In the end, I 100% believe it is stalling.  So far, the refs have not.  That is why I am interested to see if they do come the Tournament.

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If I back straight up 3 to 4 steps but then shoot, I am still stalling as defined in the rule book.  Creating a position that, in and of itself, avoids contact is stalling even if you use it to bring your opponent to you.  You are supposed to be creating offense or trying to initiate contact in the neutral position.  Moving away from your opponent or creating a position that is solely defensive is stalling.

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Look at it this way:

 

I go to my knee or knees.  My opponent decides to just stand three feet or so away.  I then crawl towards him.  He circles.  Am I allowed to keep crawling towards him until I can get him to tie up?

 

Why should the opposing wrestler do ANYTHING if I am down on my knees while not in contact with him?

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tigerfan9311,

 

The guy who initiated the situation in the first place.  Going to a knee, in no way, can be defined as initiating offense or trying to create contact.  You may be dictating the type of contact necessary but you are NOT initiating it.

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Stalling? What is stalling? I hardly ever see it called. Lighter guys go to their knees - and the other tactics descriped here. Middle/bigger guys do a square stance with huge legs and heavy hips, take it to the edge and do a lot of hand fighting in the interim. Heavyweights don't dare to shoot and they dance a lot. Any legitimate scoring action goes to the edge.

 

These are the tactics with some variety of course.

 

Other positions...... On top heavy ride, legs, or one so-so attempt at a turn every couple minutes = no stall. On bottom attempt an escape and don't belly down = no stall.  

 

Now it takes a lot of skill to do all of this, but there isn't much stalling called ever, and not much is going on.

 

When I watch the NCAA's this weekend (and I will 'watch') a ton of it, I will also be grading papers and getting other stuff done, peaking up here and there, because usually I can tell at a glance if anything is happening. There are exceptions of course, and occasionally I miss something cool, but this is the rule, and WAY more often than not I don't miss much.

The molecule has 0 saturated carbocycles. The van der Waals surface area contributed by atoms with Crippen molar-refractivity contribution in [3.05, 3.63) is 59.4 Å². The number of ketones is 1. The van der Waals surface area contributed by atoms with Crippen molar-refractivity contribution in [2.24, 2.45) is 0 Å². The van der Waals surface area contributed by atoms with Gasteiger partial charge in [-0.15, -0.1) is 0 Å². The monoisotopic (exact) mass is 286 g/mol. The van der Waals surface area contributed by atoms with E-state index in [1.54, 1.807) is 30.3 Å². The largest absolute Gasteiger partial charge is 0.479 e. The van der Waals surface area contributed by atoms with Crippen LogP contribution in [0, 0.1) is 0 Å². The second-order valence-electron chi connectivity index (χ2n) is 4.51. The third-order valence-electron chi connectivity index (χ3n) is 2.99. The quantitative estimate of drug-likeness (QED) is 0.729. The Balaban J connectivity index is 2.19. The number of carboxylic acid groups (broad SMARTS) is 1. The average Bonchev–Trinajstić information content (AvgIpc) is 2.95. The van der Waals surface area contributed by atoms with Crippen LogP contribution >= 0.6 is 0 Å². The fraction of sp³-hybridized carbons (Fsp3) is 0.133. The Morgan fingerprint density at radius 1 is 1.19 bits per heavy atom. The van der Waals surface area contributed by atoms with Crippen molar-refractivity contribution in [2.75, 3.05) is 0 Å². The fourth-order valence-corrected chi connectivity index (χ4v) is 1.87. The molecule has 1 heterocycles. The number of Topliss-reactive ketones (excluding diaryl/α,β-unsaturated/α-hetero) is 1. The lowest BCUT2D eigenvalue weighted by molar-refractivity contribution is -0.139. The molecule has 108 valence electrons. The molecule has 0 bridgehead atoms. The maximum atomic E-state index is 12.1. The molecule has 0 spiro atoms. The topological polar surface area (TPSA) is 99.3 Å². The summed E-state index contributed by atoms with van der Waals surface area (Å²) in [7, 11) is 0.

Edited by sgallan

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tigerfan9311,

 

The guy who initiated the situation in the first place.  Going to a knee, in no way, can be defined as initiating offense or trying to create contact.  You may be dictating the type of contact necessary but you are NOT initiating it.

I see it as just another evolution of the sport.  Guys used to stand practically straight up, bending at the waist slightly.  Over the years the typical stance has gotten lower and lower.  If Waters and others can effectively create offense and defend themselves from attack while on their knees, that is just the next logical step.  How low can you go?  Watch Joey Lavallee.  His stance is lower than Waters while on his knee, but he's just squating to where his butt is practically touching the mat.  Seems to me if the rules allow the other wrestler to attack your legs, defending your legs from attack is a basic technique that will evolve over time.  Is any type of defense at all always stalling?  That seems ridiculous.

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Defense is a response to offense.  Being defensive prior to offense is stalling..............

Not true.  Should wrestlers be required to stand straight up with their arms over their head?  The stance is a form of defense that limits your vulnerability to attack while simultaneously allowing you to initiate offense.  What is the appropriate balance of those two concepts?

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In NO WAY does going to a knee from neutral allow you to initiate offense.  It is strictly a defensive position that requires the opposing wrestler to come to you to engage contact.  Also, crawling to your opponent with your arms stretched out is hard to watch.

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In NO WAY does going to a knee from neutral allow you to initiate offense.  It is strictly a defensive position that requires the opposing wrestler to come to you to engage contact.  Also, crawling to your opponent with your arms stretched out is hard to watch.

It does not PREVENT offense.  Waters has a lot of takedowns, and not off counters.  His Russian tie to a go behind is a thing of beauty.  Does keeping your elbows tucked tightly against your body necessarily initiate offense?  No, but it doesn't prevent one from initiating offense, either.